During the Great War they lied about their age and volunteered in their thousands and died in their thousands.

The youth of today know that we are all being taken for a ride by a bunch of crooks and charlatans and tend to give the finger to society who put up with it all.

mum6kids said...

Father I have to admit I agree with Fr Clifton on this one. I am also concerned that the idea those of us with bigger families are somehow more pro-family than those with 2/3 children. No we aren't. Many bigger families have brought their children up appallingly and I know many families with only one child (and one parent) who have made an excellent job of it.
I speak from personal experience of big and large families.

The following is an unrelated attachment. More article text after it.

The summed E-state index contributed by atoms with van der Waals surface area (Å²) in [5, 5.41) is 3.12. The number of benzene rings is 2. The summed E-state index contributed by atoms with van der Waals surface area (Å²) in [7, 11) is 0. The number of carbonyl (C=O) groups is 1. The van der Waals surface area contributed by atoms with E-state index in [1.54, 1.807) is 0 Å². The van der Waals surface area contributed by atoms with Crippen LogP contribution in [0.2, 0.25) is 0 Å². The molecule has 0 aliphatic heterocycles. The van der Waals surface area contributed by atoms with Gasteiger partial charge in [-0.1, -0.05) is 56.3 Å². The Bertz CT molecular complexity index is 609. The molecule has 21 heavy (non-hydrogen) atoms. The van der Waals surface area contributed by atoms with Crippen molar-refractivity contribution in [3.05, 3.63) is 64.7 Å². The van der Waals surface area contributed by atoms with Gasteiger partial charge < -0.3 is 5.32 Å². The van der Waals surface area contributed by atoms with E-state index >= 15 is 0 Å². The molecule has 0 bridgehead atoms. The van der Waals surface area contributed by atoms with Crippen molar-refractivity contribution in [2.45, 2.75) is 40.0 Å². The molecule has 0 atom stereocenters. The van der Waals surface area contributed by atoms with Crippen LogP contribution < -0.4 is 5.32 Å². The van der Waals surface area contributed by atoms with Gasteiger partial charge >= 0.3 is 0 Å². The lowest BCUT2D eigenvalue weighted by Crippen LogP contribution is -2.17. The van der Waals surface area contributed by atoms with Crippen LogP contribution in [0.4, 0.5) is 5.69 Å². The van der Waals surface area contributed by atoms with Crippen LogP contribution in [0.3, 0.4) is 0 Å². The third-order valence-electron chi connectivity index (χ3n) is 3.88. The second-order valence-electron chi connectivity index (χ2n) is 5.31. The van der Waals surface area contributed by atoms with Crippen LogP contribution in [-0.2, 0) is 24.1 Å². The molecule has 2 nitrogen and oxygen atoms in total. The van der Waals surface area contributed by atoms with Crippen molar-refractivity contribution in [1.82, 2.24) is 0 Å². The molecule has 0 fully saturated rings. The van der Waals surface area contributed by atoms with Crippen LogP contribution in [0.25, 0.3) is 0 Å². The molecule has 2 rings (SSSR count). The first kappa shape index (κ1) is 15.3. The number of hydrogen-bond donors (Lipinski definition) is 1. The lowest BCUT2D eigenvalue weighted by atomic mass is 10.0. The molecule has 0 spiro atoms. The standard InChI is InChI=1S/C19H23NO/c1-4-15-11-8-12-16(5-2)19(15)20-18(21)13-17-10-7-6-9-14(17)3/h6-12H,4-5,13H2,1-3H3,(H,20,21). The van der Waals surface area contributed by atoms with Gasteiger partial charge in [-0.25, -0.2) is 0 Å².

As Fr Clifton says-parents have often no control over their children and then people like me have to stay indoors for chunks of time to avoid the aggression, spitting and foul language. It doesn't make us anti-children. It makes us wish for stronger families.

Henry makes a good point-but even that doesn't exaplain why parents don't seem able to bring their children up properly. Again, it isn't just working parents. I know homemaker mums whose children and teen/adults behave appallingly.
It's something deeper-something more.

Jeannette said...

Whenever anyone bothers me about having eight children, I tell them they're being "intolerant of my alternative lifestyle". If they persist, I tell them that Dave and I have a moral obligation to the gene pool.